This appeal involves the third group, "fixed expenses", which do not vary in proportion to actual use of the facility. The amounts of fixed expenses incurred with respect to the fieldhouse were stipulated to be:

Salaries and fringe benefits $59,415

Depreciation 29,397

Repairs and Replacements 14,031

Operating Expenditures 1,356


Narrowly stated, the issue is how these fixed expenses should be allocated between RPI's dual uses: the exempt student use and the taxable commercial use. RPI contends it is entitled to allocate the fixed expenses on the basis of relative times of actual use. Thus, in computing that portion of its deductible expenses, RPI multiplies the total amount of fixed expenses by a fraction, whose numerator is the total number of hours the fieldhouse was used for commercial events, and whose denominator is the total number of hours the fieldhouse was used for all activities and events -- student and commercial combined.

The commissioner argues that the allocation of fixed expenses must be made not on the basis of times of actual use, but on the basis of total time available for use. Thus, he contends the denominator of the fraction should be the total number of hours in the taxable year. In practical terms, the difference between the two methods of allocation amounts to $9,259 in taxes.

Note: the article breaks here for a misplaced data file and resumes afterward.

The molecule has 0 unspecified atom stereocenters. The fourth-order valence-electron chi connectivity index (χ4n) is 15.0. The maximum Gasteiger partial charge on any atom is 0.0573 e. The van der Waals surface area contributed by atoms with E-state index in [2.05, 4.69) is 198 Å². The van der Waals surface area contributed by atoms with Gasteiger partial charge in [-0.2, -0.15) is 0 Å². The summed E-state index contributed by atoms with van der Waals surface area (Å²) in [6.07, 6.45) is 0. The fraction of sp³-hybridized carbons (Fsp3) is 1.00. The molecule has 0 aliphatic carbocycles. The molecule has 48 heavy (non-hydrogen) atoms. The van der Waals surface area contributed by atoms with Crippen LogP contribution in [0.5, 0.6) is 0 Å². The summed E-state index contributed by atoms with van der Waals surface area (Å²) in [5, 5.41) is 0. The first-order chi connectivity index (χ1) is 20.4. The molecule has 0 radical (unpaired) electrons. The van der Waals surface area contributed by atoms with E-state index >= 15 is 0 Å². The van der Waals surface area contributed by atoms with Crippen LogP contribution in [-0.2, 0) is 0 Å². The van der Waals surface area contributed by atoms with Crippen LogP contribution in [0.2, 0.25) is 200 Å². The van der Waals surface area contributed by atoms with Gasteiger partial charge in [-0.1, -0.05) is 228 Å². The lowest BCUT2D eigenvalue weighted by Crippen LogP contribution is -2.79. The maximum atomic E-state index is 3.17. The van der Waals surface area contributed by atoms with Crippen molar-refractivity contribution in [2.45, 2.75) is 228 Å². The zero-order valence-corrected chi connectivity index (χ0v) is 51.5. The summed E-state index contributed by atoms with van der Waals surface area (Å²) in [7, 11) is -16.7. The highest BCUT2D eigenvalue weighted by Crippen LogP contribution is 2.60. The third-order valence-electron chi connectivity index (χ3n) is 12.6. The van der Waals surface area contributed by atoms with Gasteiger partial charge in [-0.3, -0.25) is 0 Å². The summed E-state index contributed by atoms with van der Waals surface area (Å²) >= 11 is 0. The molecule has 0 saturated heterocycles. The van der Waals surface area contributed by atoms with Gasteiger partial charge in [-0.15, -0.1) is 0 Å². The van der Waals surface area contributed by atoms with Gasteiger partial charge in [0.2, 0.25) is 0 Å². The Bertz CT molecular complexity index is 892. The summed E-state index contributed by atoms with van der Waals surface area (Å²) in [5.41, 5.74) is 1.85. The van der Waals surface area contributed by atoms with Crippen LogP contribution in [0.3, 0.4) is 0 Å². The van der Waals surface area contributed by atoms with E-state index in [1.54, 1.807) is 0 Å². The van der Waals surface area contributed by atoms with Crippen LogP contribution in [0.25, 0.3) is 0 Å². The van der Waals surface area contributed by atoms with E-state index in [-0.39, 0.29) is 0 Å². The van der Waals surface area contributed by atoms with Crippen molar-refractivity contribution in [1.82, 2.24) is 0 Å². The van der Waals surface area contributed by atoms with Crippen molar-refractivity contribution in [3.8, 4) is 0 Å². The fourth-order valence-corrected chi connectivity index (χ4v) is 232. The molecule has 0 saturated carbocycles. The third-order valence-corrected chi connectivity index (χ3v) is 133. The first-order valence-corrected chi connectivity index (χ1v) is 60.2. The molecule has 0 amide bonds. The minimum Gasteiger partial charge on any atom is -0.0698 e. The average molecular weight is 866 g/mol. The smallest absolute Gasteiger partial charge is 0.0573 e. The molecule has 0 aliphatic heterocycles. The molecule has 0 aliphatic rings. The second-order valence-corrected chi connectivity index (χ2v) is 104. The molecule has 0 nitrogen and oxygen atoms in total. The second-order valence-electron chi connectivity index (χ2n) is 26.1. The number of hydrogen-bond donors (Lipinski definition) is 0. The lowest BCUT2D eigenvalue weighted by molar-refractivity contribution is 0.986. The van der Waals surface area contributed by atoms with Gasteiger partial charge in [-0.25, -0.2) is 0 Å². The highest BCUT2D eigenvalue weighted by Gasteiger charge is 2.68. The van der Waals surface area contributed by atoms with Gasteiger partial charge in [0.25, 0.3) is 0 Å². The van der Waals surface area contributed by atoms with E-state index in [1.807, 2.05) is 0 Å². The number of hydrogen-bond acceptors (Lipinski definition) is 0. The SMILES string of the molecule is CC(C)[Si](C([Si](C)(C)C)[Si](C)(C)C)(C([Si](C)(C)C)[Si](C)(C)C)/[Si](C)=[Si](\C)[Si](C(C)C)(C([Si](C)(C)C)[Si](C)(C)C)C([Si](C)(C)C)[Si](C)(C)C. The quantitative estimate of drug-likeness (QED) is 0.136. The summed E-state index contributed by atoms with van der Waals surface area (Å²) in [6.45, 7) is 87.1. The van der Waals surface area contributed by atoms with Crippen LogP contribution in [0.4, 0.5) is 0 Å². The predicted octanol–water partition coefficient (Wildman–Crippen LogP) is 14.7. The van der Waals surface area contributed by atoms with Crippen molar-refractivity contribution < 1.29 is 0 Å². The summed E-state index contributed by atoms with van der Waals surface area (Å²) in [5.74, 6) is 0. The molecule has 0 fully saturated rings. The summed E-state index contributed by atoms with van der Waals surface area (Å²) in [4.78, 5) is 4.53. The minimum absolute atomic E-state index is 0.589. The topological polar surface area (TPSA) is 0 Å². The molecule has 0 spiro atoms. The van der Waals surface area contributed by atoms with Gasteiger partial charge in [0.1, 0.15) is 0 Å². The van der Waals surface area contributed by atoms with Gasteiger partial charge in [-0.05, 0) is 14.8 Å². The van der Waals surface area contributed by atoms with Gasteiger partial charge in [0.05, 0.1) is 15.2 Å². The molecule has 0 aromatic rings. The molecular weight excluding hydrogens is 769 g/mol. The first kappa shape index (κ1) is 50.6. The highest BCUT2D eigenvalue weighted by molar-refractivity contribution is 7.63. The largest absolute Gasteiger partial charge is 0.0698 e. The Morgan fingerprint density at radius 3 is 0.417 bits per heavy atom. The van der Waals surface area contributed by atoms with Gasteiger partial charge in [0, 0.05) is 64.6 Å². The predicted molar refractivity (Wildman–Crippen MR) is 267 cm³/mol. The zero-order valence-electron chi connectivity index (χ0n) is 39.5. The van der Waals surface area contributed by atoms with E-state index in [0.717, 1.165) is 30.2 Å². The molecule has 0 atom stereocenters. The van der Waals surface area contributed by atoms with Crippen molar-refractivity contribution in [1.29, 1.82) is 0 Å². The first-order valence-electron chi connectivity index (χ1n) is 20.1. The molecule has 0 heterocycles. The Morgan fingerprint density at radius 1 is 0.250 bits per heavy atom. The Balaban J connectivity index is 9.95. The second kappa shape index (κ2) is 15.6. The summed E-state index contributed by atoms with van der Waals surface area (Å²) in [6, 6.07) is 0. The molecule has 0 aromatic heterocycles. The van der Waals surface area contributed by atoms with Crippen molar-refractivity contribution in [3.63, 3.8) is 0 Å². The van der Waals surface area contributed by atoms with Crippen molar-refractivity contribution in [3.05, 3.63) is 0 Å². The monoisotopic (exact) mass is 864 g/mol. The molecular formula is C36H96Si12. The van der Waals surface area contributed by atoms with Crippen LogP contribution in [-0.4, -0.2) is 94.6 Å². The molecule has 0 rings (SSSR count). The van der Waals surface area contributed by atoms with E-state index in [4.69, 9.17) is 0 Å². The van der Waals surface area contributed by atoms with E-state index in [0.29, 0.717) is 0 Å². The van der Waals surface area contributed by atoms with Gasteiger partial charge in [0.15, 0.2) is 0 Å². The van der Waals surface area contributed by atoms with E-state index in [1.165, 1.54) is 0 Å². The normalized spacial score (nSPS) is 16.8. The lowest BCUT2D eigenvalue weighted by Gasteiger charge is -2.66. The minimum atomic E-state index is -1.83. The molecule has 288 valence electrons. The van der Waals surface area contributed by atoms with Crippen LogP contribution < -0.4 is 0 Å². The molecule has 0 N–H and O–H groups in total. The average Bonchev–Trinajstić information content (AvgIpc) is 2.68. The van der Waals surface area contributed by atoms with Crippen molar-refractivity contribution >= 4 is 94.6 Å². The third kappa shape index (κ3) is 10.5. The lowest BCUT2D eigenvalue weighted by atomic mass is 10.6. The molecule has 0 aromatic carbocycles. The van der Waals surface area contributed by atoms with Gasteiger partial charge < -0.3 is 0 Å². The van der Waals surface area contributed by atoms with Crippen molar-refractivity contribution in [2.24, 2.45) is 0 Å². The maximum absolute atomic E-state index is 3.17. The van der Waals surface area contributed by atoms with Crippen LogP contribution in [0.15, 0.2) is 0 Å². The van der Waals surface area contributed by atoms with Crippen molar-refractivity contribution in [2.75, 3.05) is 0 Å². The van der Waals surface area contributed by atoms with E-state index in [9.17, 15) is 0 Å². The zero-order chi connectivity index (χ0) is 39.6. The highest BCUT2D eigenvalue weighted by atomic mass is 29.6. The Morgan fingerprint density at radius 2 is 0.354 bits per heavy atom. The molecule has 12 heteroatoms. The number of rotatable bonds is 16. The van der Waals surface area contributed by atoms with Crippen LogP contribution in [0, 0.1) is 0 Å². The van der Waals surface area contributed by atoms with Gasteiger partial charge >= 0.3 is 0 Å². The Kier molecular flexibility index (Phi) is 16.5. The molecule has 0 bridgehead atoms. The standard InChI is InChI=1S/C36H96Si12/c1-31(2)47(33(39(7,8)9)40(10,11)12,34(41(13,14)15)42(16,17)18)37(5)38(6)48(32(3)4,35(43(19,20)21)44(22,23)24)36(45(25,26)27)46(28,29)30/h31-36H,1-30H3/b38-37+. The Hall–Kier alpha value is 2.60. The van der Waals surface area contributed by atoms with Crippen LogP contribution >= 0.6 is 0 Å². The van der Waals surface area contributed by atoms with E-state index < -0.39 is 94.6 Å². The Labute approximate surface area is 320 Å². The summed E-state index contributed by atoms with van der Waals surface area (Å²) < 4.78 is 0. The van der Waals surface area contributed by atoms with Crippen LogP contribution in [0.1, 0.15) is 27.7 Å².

Below, the tax court agreed with RPI's method of allocating on the basis of actual use, finding it to be "reasonable" within the meaning of Treas. Reg. § 1.512(a)-1(c). The commissioner appeals, contending (a) that the tax court's otherwise reasonable allocation based on actual use does not satisfy the statutory requirement that in order to be deductible an expense must be "directly connected with" the unrelated business activity; (b) that the cases the tax court relied on below, dealing with allocation of home office expenses between business and personal use, are inapposite; and (c) that strict application of the "directly connected with" language of the statute is "necessary to prevent serious abuse of the tax exemption privilege."